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Windsor pans or saucers for sauces? I'm confused.

I'm making sauces galore. I see descriptions of the Windsor and the saucier pans matching almost word for word. What gives?

I cook 99% of the time for two.

Finally, as to design. I'm not going to buck a century(?) of evidence, but doesn't the broader the base the quicker the reduction. I don't know the physics; I can't figure out how the sloping sides make up for it. (Something goes on similarly in coal and nuke generators, I guess.)


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  1. I don't know who uses a Windsor pan — I suspect it's mostly a nostalgia thing — but my saucier is my favorite pan. The rounded corners make mixing easier, especially with a whisk, and the aluminum body (lined with SS) carries the heat up the sides.

    1. In a sense, the Windsor and the Saucier are almost identical pans. The common nomenclature doesn't help, but when you think of them by their other, less common, names the relation is more clear. The windsor is sometimes called a "splayed sauteuse evasee" and the saucier is sometimes called a "curved (or "curved-splayed") sauteuse evasee." The point is that they are very much the same type of pan, but the side-wall geometry differs a bit.

      I find the saucier ever-so-slightly better for stirring purposes, because the curved walls match up with a stirring spoon best. There is no place in the saucier that my wooden spoon doesn't easily reach when I stir the pan. But this is a very minimal difference. Both pans provide easy access to the inside for stirring, and both evaporate well. My windsor and saucier get used about the same (one is a 3 qt and one is a 2 qt)--I choose between them based on factors entirely unrelated to side-wall geometry.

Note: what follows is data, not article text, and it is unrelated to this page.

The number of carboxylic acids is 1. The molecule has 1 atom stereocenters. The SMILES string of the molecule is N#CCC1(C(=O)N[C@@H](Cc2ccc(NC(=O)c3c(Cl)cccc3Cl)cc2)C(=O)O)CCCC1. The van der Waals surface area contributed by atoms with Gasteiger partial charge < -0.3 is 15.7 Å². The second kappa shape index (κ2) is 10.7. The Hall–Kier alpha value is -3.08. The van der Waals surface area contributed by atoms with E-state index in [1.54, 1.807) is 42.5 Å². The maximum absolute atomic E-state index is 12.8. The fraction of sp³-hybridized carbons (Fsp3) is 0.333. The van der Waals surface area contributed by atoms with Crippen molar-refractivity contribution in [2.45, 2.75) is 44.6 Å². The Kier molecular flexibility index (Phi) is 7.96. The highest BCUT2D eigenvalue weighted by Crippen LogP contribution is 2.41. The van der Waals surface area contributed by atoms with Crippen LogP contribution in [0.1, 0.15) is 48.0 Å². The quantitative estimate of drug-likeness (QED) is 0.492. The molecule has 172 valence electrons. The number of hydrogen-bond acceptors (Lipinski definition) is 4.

In the end, the Saucier and the Windsor accomplish much the same thing--they increase the surface area of the liquid in the pan to increase rate of evaporation, thereby increasing the rate of reduction. Think of it this way: if you pour a cup of water into a 10" frying pan and a cup of water into a standard 1 Qt saucepan. If all other things are equal (pan conductivity, BTU's, etc), the water in the frying pan will evaporate away much quicker than the water in the sauce pan. This is simply because the frying pan provides the water a greater surface area.

      Hope this helps!


      1. Although similar, I think you will find more Windsor pans in a wider variety of sizes. Windsors tend to take up less real estate due to their height.

        I use Windsor pans and and a saucier. :)

        1. Surface area and reduction rate are only part of the sauce making story. Not all sauce call for much reduction. Ease of stirring covering the bottom is also relevant. And in some cases, sides that reduce splash and spilling are valuable. And for large volumes of sauces, it may be better to use a deep pan that matches the burner, than a shallower one that extends well beyond the burner.

          1. I'd never be with out a Windor pot. They are not as convenient for stirring but not all sauces need that much attention and the sides of a Windsor get more heat allowing a reduction to take place more rapidly.
            I have and like both but my Saucier does get used a bit more frequently.